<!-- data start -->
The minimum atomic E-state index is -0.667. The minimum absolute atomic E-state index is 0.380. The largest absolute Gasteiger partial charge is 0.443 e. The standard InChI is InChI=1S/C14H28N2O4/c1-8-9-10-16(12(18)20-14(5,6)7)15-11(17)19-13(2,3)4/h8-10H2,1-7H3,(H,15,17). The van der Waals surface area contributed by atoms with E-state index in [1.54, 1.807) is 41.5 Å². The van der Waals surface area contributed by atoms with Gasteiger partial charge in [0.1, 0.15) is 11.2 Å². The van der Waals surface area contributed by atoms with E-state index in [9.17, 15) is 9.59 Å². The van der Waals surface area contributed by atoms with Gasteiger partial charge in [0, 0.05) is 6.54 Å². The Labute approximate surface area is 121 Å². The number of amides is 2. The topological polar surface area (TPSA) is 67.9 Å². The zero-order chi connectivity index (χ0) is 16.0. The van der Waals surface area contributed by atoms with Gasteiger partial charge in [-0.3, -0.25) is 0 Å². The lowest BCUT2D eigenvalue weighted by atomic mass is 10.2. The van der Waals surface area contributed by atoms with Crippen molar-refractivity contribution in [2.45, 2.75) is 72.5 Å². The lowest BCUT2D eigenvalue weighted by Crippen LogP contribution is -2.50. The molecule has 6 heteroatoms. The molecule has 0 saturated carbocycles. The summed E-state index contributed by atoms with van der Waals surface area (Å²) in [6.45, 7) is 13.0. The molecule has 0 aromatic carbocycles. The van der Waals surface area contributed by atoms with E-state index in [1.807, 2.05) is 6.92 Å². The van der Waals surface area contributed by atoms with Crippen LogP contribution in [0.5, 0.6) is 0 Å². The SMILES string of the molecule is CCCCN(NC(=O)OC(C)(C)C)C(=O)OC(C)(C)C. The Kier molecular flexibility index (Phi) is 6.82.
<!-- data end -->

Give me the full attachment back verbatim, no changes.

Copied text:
The minimum atomic E-state index is -0.667. The minimum absolute atomic E-state index is 0.380. The largest absolute Gasteiger partial charge is 0.443 e. The standard InChI is InChI=1S/C14H28N2O4/c1-8-9-10-16(12(18)20-14(5,6)7)15-11(17)19-13(2,3)4/h8-10H2,1-7H3,(H,15,17). The van der Waals surface area contributed by atoms with E-state index in [1.54, 1.807) is 41.5 Å². The van der Waals surface area contributed by atoms with Gasteiger partial charge in [0.1, 0.15) is 11.2 Å². The van der Waals surface area contributed by atoms with E-state index in [9.17, 15) is 9.59 Å². The van der Waals surface area contributed by atoms with Gasteiger partial charge in [0, 0.05) is 6.54 Å². The Labute approximate surface area is 121 Å². The number of amides is 2. The topological polar surface area (TPSA) is 67.9 Å². The zero-order chi connectivity index (χ0) is 16.0. The van der Waals surface area contributed by atoms with Gasteiger partial charge in [-0.3, -0.25) is 0 Å². The lowest BCUT2D eigenvalue weighted by atomic mass is 10.2. The van der Waals surface area contributed by atoms with Crippen molar-refractivity contribution in [2.45, 2.75) is 72.5 Å². The lowest BCUT2D eigenvalue weighted by Crippen LogP contribution is -2.50. The molecule has 6 heteroatoms. The molecule has 0 saturated carbocycles. The summed E-state index contributed by atoms with van der Waals surface area (Å²) in [6.45, 7) is 13.0. The molecule has 0 aromatic carbocycles. The van der Waals surface area contributed by atoms with E-state index in [1.807, 2.05) is 6.92 Å². The van der Waals surface area contributed by atoms with Crippen LogP contribution in [0.5, 0.6) is 0 Å². The SMILES string of the molecule is CCCCN(NC(=O)OC(C)(C)C)C(=O)OC(C)(C)C. The Kier molecular flexibility index (Phi) is 6.82.